Your Rights Involving DUI Traffic Stops and Roadblocks
Traffic stops, also known as traffic safety checkpoints, DUI checkpoints, or mobile checkpoints, are roadblocks setup by police under the pretext to stop drunk and intoxicated driving. Traffic stops are more common during the holiday seasons when people are more likely to be drinking. While these roadblocks are intended to protect motorists from drunk drivers, there are times when they are executed in a manner that is unconstitutional and can therefore cause evidence obtained during these traffic stops to be found inadmissible in court.
Despite some popular beliefs,traffic stops are legal in Kentucky as long as they meet certain criteria. If these checkpoints are found to not meet the criteria, there stands a good chance individuals facing DUI charges stemming from a traffic stop can request a motion to suppress evidence and potentially have their case dismissed.
In order to preserve the Fourth Amendment to the United States Constitution which protects citizens from unreasonable searches and seizures, these roadblock must be deemed "reasonable" by law. This is because the U.S. Supreme Court has held that stopping a car at a roadblock constitutes seizure within the meaning of the Fourth Amendment. Police are not allowed to perform traffic stops in order to prevent crime in general and the purpose must be for the betterment of the common good without causing undue interference in the lives of motorists involved in the roadblock. During a routine traffic stop, police typically ask for driver's license, vehicle registration, where the car is coming from, and its destination. If at any point during the routine stop police believe the driver is intoxicated or otherwise impaired, they are expected to have the vehicle pulled to the side and attempt to administer a sobriety test to the driver.
For a traffic stop to be deemed reasonable, the purpose of the traffic stop must outweigh the brief restraint of motorists who are stopped at the roadblock. In the case of removing drunk drivers from the roadways, the need is often viewed as greater than the inconvenience of stopping motorists. However, there are aspects that must be considered when police setup roadblocks to determine their legality: Does the traffic stop advance public interest by removing dangerous drivers from the road? To what degree is the severity of the interference with individual liberty?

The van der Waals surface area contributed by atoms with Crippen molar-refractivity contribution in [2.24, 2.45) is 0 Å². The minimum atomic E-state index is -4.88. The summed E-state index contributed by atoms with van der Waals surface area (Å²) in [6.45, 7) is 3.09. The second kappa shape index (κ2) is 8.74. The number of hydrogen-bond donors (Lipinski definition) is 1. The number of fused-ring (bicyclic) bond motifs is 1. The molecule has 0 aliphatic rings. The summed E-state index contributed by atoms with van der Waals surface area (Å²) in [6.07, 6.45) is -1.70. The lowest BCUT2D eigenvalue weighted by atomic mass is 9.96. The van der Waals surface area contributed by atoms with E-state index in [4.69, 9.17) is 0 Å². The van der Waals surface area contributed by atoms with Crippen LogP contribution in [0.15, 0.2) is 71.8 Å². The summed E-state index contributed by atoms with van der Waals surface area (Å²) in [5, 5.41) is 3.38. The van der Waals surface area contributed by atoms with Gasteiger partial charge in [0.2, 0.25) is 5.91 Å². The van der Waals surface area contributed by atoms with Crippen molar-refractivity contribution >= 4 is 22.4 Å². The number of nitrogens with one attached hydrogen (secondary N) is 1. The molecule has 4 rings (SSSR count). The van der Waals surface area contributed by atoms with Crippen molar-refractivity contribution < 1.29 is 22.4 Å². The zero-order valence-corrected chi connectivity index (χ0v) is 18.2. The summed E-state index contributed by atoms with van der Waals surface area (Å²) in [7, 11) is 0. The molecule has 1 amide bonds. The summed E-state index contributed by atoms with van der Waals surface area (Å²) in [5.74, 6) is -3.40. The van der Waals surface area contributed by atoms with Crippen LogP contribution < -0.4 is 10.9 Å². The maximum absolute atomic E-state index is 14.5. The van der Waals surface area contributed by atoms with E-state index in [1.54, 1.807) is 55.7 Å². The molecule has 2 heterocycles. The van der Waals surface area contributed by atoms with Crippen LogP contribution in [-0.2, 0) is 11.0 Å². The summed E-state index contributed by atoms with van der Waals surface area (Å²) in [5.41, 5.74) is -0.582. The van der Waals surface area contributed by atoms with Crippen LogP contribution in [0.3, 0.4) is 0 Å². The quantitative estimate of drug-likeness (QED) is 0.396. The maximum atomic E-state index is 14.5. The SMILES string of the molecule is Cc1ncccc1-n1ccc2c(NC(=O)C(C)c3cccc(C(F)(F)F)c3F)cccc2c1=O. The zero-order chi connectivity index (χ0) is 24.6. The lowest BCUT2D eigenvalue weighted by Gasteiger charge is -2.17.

A 2003 Kentucky Supreme Court case (Kentucky v. Buchanon 122 S.W. 3d 565 (2003)) laid out a series of four requirements necessary for a DUI checkpoint to be legal. The requirements are known as the Buchanon Requirements and are as follows:
Decisions regarding location, time, and procedures governing a checkpoint need to be determined by supervisory law enforcement officers. Important decisions cannot be governed by low ranking officers. Low ranking officers wishing to set up a checkpoint need to seek permission from a supervisor first. The location for the checkpoint also should not affect public safety.
Any law enforcement officers working the checkpoint need to comply with all procedures established by their superiors, so that each motorist passing through the checkpoint receives the same treatment. It's imperative that a procedure is put in place to prevent field officers from being able to decide with unfettered discretion which vehicles to stop and how the stop is handled.
The nature of a checkpoint should be clear to approaching motorists. The state government advises placing signs warning of a checkpoint ahead in front of the checkpoint. At least some of the officers at the checkpoint should also be in uniform with marked patrol cars.
The length of stops can be used as a determining factor in deciding how intrusive a checkpoint is. Officers should not detain a motorist any longer than necessary to perform a quick examination of the vehicle along with a check for license and registration. If an officer has reasonable suspicion that a driver has violated the law, that driver should be pulled off to the side so that other motorists can proceed through the checkpoint.
In review, checkpoints in Kentucky have to be organized in a structured manner and follow a specific protocol. Law enforcement officers must work with supervisors in the organization of traffic stops, there have to be specific guidelines in how cars are stopped to ensure all motorists receive the same treatment, the roadblock and officers must be readily apparent and visible to drivers, and drivers must not be stopped for an undue amount of time.
The court has noted that the four factors outlined aren't exhaustive when considering the validity of a checkpoint. The court has also made it clear that violation of any one factor does not necessarily result in a constitutional violation. However, failure to meet the outlined requirements may render a checkpoint illegal.
If you are facing a DUI charge stemming from an arrest at a traffic checkpoint, it's important to you know your rights and which steps to take. First and foremost, we advise not talking to the police any further and contacting a DUI Defense Attorney immediately. ApolloLaw has successfully provided Kentucky criminal defense services for 8 years. Our attorney fully understands Kentucky DUI Laws and has extensive experience in protecting clients' 4th Amendment rights.
If you have any questions about Kentucky traffic stops or about your constitutional rights in regards to being stopped at a roadblock, contact Apollo Law today by using the contact form below or calling 502-892-0042. Don't let unlawful search and seizure ruin your life, contact us today.